A Quiet Place

Year: 2018
Studio: Paramount
Director: John Krasinski
Writer: Bryan Woods/Scott Beck/John Krasinski
Cast: Emily Blunt, John Krasinski, Noah Jupe, Millicent Simmons, Cade Woodward

It seems like the rash of movies lately about monsters, aliens or some sort of malevolent presence that can only hunt you according to one of the five senses meant there'd be little to enjoy in this movie. And while it's not the most original premise considering we've had Birdbox and so many others, all the critics you've read are right when they talk about how skilled Krasinski is at building tension without relying on jump scares.

Having said that, I watched it a long time after the initial flurry of adulation and conversation about it, so I could see a few plot holes and flaws (and to be honest, the slightest sliver of melodramatic grandstanding) I wasn't expecting.

None of which detracts from the strength of some of the ideas – like what it must feel like to be going into labour after treading on a nail sticking out of a staircase and having to give birth in a bathtub while creatures who track you by sound stalk the house around you.

We meet the Abbott family in the wake of a global disaster where creatures have descended on the earth from outer space or our nightmares (it's never explained which, to the film's credit). Supermarkets aren't quite empty but society has collapsed – the early title card shows us we're 89 days into things.

They're hiking from place to place in search of food, taking their shoes off to stalk silently into a market to collect provisions, talking to each other using sign language and with all of them trying to keep their toddler youngest member Beau quiet. When he wants a toy rocket ship but his parents Lee (John Krasinski) and Evelyn (Emily Blunt) wisely demur, his kindly hearing impaired sister Regan (Millicent Simmons) sneaks it into his hands, figuring it can't hurt. Until she fails to see Beau swipe a pair of batteries, that is. Later down the road, Beau turns the toy on, and it's wailing sirens bring the creatures running where tragedy strikes and they swoop on the young boy, his father just out of reach.

Almost a year later the family is broken, the silence they use to communicate symptomatic and slightly metaphoric for the gulf that's opened up in between them, Regan feeling responsible for her brother's death, her father not quite able to forgive her, and with another baby on the way (the first stumbling block I came across – who the hell would have another baby in a world like that?). They live on a farm where they have an elaborate system of warnings and safeties, tending crops and taking expeditions to fish and hunt, the iron clad law of silence still very strict.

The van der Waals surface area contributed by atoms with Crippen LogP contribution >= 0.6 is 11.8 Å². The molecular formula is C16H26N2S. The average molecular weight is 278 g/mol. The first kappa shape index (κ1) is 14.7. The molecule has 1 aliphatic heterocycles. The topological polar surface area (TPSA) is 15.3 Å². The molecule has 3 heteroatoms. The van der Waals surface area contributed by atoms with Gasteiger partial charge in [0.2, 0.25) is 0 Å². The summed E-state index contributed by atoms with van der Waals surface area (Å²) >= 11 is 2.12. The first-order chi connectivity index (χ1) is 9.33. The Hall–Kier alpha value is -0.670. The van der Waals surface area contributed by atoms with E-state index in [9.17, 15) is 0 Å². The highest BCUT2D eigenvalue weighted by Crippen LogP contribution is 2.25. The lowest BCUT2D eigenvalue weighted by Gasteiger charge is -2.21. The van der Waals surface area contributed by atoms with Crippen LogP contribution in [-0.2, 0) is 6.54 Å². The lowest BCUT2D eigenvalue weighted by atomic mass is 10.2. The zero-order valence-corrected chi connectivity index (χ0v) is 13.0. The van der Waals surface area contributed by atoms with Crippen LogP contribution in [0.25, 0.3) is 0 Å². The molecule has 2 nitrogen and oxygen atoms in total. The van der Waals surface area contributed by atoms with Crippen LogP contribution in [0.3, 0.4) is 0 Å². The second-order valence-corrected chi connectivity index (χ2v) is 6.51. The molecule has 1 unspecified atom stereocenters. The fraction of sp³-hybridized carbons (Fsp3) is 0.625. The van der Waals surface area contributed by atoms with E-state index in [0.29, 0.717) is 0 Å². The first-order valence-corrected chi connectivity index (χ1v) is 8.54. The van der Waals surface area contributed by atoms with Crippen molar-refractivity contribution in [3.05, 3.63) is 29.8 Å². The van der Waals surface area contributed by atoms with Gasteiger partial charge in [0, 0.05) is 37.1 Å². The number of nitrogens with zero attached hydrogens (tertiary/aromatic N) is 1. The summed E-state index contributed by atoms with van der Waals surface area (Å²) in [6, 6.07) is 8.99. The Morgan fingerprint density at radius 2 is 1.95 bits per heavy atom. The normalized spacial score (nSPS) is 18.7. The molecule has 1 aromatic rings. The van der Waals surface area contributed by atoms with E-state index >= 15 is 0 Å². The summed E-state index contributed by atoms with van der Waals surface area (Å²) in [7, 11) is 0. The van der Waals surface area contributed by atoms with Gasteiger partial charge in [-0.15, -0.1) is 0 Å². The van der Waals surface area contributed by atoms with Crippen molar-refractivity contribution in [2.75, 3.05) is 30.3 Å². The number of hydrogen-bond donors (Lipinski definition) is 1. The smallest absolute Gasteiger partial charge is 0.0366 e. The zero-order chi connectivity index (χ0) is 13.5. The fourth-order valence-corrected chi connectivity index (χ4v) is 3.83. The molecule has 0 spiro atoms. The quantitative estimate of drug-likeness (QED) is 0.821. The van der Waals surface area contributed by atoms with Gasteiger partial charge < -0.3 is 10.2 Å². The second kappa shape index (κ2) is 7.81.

What ensues from then on is the daily battle of trying to survive with the creatures stalking the nearby woods, all with the constant drive to provision food and with a baby on the way. Far less attention was given to the script by Bryan Woods and Scott Beck than Krasinski's direction in all the praise, but the rest of the movie is a very effective chain of cause and effect that doesn't blow up/devolve into a parable about the Abbotts saving the world – they just want to keep their children alive.

A burst water pipe, the errant nail, an old man in the woods who's just lost his wife to the creatures, Lee's attempt to build Regan a better cochlear implant even while still unable to tell her he loves her, a grain silo and more macguffins and obstacles conspire against the Abbotts and drive the story forward.

But you have to credit Krasinski's direction too. Whether in the script or not, there are so many well thought-out details that make the world the Abbots live in and the rules they live by both understated and obvious at the same time, like the trails of sand they lay everywhere to mask their footsteps and the aisle of the market being still full of potato chips (which are too loud for anyone to eat anymore).

After watching Krasinski in The Office I expected him to be a bit less stoic and a bit more approachable, but the role is good, even if he doesn't give himself a real lot to do. The lion's share of pain and suffering is instead visited on his real-life wife Blunt.

The sequel was inevitable after the glowing and lucrative reception to the movie, so it'll be interesting to see how Krasinski handles it, whether he can manage to make it the same but different without turning Evelyn into a rural commando or zooming out too far to take in more of the alien threat and losing focus on the family dynamic that lies at the heart of this movie.

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